Returning to territory similar to what he explored in his landmark 1986 film about pre-teen adolescence, Stand By Me, the Oscar nominated and much-loved Rob Reiner proves he knows this era of life well and scores again with one of his finest films in years. A story of awkward first love told from the dueling points of view of a pair of seemingly mismatched eighth graders, Flipped soars. Set in the years between 1957 and 1963 and with a soundtrack chock full of golden oldies, this sweet and perceptive film may initially appeal more to nostalgia-inclined parents than their modern kids, but ultimately should find appreciative audiences on all sides of the age spectrum. In an unusual move for majors these days, Warner Bros plans to treat this more as a specialty item, platforming in early August before going wide at the end of the month. Tender loving care is just what this gem of a movie needs.
Based on Wendelin Van Draanan's coming of age novel, Reiner and co-scripter Andrew Scheinman start their slight but recognizably human story off in 1957, when neighbors Juli Baker (Morgan Lily) and Bryce Loski (Ryan Ketzner) are in the second grade. Juli enjoys collecting eggs from her chickens and reveling in the sanctity of trees, particularly the prized Sycamore in her front yard. She becomes smitten with Bryce who doesn't exactly see things the same way she does. Things change as years go by and the story moves ahead six years to 1963 as these two eighth graders on the cusp on teendom suddenly begin viewing each other with different eyes. Juli (Madeleine Carroll) takes a stand for her threatened tree and starts thinking maybe Bryce isn't "all that," and Bryce (Callan McAuliffe) begins to see things he never saw before in this unusual girl. The majority of the film is made up of different encounters the two have with each other in scenes that are played twice: once from the point of view of Juli, then Bryce (or vice-versa, hence the significance of the movie's title). Reiner employs a lot of voice over narration from each to set each sequence, and although the device could easily become tedious it never does. Seeing the same situation from distinct vantage points succeeds in painting a picture of a budding relationship with greater depth and understanding in this junior battle of the sexes.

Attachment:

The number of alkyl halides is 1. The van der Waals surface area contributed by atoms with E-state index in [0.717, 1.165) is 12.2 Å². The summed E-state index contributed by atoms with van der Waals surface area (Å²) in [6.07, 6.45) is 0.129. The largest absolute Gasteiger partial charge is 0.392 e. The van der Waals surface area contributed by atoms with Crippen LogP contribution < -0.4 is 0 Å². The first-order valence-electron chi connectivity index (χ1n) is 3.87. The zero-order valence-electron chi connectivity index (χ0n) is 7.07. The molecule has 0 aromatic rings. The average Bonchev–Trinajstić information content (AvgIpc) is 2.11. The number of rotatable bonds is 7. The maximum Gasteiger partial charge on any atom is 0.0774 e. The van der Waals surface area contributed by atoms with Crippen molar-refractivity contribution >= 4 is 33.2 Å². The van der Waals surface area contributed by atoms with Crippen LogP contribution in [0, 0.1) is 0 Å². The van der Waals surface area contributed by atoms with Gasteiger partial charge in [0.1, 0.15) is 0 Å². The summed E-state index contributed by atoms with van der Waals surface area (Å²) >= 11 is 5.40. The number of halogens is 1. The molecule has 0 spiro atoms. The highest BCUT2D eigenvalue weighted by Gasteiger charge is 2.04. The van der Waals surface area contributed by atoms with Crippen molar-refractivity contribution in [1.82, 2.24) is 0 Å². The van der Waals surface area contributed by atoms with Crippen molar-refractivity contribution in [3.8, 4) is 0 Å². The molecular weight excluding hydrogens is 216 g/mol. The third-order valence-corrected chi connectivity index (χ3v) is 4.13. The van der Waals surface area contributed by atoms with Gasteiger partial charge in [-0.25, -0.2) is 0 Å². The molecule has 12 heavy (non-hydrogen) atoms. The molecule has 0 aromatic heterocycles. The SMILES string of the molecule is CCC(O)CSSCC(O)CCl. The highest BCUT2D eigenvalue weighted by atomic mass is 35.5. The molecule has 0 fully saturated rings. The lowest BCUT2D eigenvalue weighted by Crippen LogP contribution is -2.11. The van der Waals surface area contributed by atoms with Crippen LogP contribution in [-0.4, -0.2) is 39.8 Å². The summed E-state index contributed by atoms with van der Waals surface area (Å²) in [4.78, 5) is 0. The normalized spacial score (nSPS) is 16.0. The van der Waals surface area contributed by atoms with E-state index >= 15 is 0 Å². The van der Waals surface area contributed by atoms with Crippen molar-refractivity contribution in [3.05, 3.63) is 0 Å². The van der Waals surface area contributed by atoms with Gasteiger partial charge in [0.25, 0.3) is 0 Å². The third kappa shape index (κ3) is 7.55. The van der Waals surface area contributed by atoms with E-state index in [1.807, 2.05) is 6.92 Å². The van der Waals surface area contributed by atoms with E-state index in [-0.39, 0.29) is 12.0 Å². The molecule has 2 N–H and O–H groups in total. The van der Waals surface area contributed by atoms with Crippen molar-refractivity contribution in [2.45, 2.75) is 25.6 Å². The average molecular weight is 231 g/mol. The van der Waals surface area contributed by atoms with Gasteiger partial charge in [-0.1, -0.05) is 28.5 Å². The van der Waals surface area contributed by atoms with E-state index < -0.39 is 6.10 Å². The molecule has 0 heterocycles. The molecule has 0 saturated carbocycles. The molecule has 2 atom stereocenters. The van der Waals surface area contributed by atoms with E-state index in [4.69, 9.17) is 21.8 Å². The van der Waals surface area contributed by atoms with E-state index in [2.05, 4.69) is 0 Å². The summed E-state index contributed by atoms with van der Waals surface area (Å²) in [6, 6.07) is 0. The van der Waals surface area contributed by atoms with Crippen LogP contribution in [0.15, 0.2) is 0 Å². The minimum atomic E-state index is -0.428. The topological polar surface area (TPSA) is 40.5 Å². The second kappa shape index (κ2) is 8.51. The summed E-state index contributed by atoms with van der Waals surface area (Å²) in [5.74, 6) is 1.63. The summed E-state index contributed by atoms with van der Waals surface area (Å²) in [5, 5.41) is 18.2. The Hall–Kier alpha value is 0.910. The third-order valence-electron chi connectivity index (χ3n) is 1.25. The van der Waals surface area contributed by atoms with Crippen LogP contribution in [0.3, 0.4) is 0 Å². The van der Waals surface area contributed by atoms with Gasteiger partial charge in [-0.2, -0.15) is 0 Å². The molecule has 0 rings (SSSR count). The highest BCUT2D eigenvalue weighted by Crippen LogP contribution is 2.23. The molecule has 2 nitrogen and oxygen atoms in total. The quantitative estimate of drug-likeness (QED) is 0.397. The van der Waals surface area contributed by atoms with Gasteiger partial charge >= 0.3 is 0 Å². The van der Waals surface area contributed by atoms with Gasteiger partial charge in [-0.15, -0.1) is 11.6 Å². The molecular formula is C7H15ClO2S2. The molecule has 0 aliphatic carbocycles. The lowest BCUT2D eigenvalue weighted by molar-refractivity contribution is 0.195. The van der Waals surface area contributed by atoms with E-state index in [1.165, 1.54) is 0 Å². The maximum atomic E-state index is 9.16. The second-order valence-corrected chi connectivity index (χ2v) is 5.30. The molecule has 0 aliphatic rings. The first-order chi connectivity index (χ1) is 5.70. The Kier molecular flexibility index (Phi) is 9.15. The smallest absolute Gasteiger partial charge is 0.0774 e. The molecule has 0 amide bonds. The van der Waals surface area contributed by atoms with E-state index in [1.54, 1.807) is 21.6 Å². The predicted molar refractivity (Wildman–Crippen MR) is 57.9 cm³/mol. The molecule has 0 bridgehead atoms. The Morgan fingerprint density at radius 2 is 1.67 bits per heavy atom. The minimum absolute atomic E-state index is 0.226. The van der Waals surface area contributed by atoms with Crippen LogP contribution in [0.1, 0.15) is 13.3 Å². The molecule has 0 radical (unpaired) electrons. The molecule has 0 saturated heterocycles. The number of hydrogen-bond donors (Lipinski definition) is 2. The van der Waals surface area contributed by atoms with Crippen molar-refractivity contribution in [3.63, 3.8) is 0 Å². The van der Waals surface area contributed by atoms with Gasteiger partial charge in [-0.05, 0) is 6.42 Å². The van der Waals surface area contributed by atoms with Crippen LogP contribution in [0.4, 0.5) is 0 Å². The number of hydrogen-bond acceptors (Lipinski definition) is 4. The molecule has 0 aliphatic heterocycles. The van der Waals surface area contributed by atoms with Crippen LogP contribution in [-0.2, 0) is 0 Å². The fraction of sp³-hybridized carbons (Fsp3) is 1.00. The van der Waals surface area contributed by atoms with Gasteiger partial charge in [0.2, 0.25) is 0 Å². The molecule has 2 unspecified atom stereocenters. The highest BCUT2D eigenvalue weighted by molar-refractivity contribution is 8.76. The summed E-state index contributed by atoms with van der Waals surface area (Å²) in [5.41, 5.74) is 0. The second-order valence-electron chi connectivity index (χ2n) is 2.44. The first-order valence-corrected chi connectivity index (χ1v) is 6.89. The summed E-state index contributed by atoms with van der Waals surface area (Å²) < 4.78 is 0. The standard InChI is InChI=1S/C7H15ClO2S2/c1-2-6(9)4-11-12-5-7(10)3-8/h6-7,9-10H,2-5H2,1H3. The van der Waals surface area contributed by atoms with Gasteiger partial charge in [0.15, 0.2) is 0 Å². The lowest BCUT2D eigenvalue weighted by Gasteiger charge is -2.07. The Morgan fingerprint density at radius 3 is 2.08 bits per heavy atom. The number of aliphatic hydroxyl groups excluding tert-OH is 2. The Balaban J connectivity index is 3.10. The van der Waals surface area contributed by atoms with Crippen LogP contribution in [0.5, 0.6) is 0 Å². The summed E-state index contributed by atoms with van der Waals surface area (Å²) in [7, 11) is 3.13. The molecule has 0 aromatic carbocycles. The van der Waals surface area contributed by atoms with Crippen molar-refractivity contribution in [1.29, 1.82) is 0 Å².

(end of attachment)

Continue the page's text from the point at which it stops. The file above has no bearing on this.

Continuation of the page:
Like he did in Stand By Me, Reiner has brilliantly cast the picture, this time with the irresistible Carroll (Swing Vote) playing the older Juli with grace and spunk and with Australian (no trace of an accent here though) McAuliffe perfectly matched. A scene in which he is "auctioned off" for lunch to the highest bidding girl in the class is priceless, especially as it is told from both perspectives. The parental roles are less pivotal but well-played by Anthony Edwards and Aidan Quinn as the dads, Penelope Ann Miller and Rebecca De Mornay as the moms and the wonderful John Mahoney as Grandpa. The social and political issues of the times are touched on but Reiner keeps the focus almost entirely on his young leads and unlocks a lot of the innocent recognition of those first feelings between boys and girls in this completely winning, wonderfully perceptive movie. This is a beautifully crafted and special movie to cherish, one likely to stay with you long after most of the so-called summer blockbusters have faded into memory.
Distributor: Warner Bros.
Cast: Madeleine Carroll, Callan McAuliffe, Anthony Edwards, Aidan Quinn, Penelope Ann Miller, Rebecca De Mornay, John Mahoney and Morgan Lily
Director: Rob Reiner
Screenwriters: Rob Reiner & Andrew Scheinman
Producers: Rob Reiner and Alan Greisman
Rating: PG for language and some thematic material
Running time: 90 min.
Release date: August 6 ltd., August 27, 2010